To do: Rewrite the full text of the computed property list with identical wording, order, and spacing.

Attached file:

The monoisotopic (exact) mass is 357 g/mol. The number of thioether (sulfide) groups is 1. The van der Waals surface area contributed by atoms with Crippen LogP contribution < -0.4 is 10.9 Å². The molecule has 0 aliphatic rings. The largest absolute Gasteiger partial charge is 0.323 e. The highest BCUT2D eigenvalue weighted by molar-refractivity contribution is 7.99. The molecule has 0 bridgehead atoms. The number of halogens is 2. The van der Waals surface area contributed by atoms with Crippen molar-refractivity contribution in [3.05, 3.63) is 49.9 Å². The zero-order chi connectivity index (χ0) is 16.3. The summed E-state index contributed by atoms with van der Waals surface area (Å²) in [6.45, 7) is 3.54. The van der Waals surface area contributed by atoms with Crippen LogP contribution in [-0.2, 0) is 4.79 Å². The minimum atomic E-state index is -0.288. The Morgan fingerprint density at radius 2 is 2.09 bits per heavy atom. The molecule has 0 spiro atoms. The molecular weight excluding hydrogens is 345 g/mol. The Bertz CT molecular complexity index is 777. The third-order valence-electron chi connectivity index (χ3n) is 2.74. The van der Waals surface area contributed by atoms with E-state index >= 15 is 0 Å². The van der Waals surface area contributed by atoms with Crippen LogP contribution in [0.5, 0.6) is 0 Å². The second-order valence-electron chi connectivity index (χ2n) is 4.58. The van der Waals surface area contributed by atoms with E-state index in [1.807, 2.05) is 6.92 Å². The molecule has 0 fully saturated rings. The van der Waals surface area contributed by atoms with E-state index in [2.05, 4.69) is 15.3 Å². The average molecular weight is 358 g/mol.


The monoisotopic (exact) mass is 357 g/mol. The number of thioether (sulfide) groups is 1. The van der Waals surface area contributed by atoms with Crippen LogP contribution < -0.4 is 10.9 Å². The molecule has 0 aliphatic rings. The largest absolute Gasteiger partial charge is 0.323 e. The highest BCUT2D eigenvalue weighted by molar-refractivity contribution is 7.99. The molecule has 0 bridgehead atoms. The number of halogens is 2. The van der Waals surface area contributed by atoms with Crippen molar-refractivity contribution in [3.05, 3.63) is 49.9 Å². The zero-order chi connectivity index (χ0) is 16.3. The summed E-state index contributed by atoms with van der Waals surface area (Å²) in [6.45, 7) is 3.54. The van der Waals surface area contributed by atoms with Crippen LogP contribution in [-0.2, 0) is 4.79 Å². The minimum atomic E-state index is -0.288. The Morgan fingerprint density at radius 2 is 2.09 bits per heavy atom. The molecule has 0 spiro atoms. The molecular weight excluding hydrogens is 345 g/mol. The Bertz CT molecular complexity index is 777. The third-order valence-electron chi connectivity index (χ3n) is 2.74. The van der Waals surface area contributed by atoms with E-state index >= 15 is 0 Å². The van der Waals surface area contributed by atoms with Crippen LogP contribution in [0.5, 0.6) is 0 Å². The second-order valence-electron chi connectivity index (χ2n) is 4.58. The van der Waals surface area contributed by atoms with E-state index in [1.807, 2.05) is 6.92 Å². The molecule has 0 fully saturated rings. The van der Waals surface area contributed by atoms with E-state index in [2.05, 4.69) is 15.3 Å². The average molecular weight is 358 g/mol.